Magazine article Personnel

Managing Tomorrow's Unionized Workers

Magazine article Personnel

Managing Tomorrow's Unionized Workers

Article excerpt

Managing Tomorrow's Unionized Workers

If the United States is to remain competitive in world markets, the American workforce must operate at maximum productivity. To achieve this, the "workplace of the future" will require greater emphasis on such key human resources factors as participative management, training programs, and teamwork.

To properly manage the workforce of the future, HR managers must appreciate not only the nature of the changes necessary to maximize productivity but also the degree of support that currently exists for these changes. These issues are even more complex in the unionized sector of the manufacturing industry because of the current confused state of unionization in the United States.

Unionized employees have recently discovered that they can negatively influence an organization without taking such extreme measures as calling strikes. For example, employees at a unionized General Motors plant essentially caused the plant to run "backwards." Workers at this plant did only the minimum amount of work expected of them, and after 14 months, productivity at the plant had fallen nearly 20%. Developing a work environment where such problems can be avoided and where productivity can be maximized seems a worthwhile goal for all concerned--including HR managers.

Ignoring such important human resources factors as training, participative management, stripped-down middle management, and decision making by those close to the production process has already caused problems for such major manufacturers as General Motors. In its zeal to regain competitive advantage, management at GM has overemphasized computer-integrated manufacturing at the expense of the other components of the total work environment. Many executives at General Motors were surprised when the outdated New United Motor Manufacturing plant in Fremont, California, a joint venture between Toyota Motor Corporation and GM that operates under the Toyota management style, had a higher productivity rate than most of GM's newer plants. David E. Cole, director of the University of Michigan's Office for the Study of Automotive Transportation, probably summed up the situation best when he stated that the success of this obsolete plant "is making them [General Motors] rethink their whole philosophy about how to be competitive."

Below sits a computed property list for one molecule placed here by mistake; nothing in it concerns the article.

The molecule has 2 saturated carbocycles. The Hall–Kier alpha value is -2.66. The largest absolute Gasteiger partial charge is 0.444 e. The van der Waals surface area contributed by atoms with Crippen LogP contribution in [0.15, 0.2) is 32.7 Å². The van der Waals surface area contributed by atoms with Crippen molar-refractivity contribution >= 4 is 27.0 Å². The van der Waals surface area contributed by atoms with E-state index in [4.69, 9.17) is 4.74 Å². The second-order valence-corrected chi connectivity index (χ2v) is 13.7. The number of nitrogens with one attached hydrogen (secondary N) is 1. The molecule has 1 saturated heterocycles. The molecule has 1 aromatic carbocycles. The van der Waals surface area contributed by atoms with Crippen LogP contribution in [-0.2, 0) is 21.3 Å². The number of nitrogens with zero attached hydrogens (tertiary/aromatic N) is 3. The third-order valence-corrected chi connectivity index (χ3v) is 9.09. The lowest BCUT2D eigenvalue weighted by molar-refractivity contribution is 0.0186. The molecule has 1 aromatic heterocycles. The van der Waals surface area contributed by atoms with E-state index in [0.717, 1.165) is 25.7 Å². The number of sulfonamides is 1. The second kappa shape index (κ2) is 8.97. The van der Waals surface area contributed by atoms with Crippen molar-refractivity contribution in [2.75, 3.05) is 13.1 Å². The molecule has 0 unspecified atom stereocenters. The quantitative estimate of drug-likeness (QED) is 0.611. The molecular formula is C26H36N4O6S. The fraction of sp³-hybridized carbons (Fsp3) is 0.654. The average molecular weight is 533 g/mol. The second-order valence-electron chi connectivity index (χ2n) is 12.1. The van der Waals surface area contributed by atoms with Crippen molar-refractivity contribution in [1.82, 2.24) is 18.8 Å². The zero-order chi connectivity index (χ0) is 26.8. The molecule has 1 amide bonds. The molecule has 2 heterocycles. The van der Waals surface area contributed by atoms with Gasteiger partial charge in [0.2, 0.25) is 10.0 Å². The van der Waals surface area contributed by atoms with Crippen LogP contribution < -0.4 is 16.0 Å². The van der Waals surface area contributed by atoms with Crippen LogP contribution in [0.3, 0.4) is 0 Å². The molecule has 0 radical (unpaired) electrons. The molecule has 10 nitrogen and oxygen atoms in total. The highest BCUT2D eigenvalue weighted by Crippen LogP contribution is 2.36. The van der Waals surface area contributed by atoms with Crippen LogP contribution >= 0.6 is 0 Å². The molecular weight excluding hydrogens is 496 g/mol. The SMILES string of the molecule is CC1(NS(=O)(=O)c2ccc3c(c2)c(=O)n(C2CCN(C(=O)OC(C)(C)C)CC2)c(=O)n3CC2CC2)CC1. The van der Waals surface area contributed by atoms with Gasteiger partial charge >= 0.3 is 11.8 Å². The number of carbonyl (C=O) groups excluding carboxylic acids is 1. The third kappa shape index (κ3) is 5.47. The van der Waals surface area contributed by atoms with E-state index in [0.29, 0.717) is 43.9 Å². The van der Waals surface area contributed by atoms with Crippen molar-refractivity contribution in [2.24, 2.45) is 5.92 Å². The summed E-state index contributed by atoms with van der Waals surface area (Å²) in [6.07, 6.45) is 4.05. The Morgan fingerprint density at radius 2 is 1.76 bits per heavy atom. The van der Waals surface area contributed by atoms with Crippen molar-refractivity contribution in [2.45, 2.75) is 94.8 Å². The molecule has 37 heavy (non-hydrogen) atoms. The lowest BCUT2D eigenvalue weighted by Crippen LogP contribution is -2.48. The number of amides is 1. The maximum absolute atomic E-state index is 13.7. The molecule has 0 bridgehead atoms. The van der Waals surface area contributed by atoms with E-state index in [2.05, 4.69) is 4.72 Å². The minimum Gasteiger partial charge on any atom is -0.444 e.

According to billionaire entrepreneur H. Ross Perot, "No matter how much General Motors invests in new plants and sophisticated technology, it will never be truly competitive until it starts making better use of its greatest resource: its people. That means changing the adversary relationship between labor and management, treating workers with respect, listening to their ideas, and getting them involved in solving problems."

A Closer Look at the Problem In early 1988, as part of a continuing research effort, the authors sent attitudinal questionnaires to a random sample of 1,000 individuals who were affiliated with unionized manufacturing operations in union-dominated areas of the United States. The questionnaire was developed to assess the attitudes of those individuals who will probably be directly involved with productivity-enhancing changes in the work environment. Employees who are currently affiliated with unionized plants should be acutely aware of the impact of change on their work environments. The firms represented in this survey have recently undergone or are currently undergoing various states of modernization.

Since affiliates of the unionized manufacturing sector primarily include industrial relations managers, union representatives, seniority workers, and recently hired workers, these groups' opinions largely reflect the current attitudes in these union-dominated firms. The surveyors assumed that dividing the rank and file into two categories would provide some insight into the attitudes of both younger workers and workers with seniority, who are more inclined to maintain the traditional adversarial union/management relationship. …

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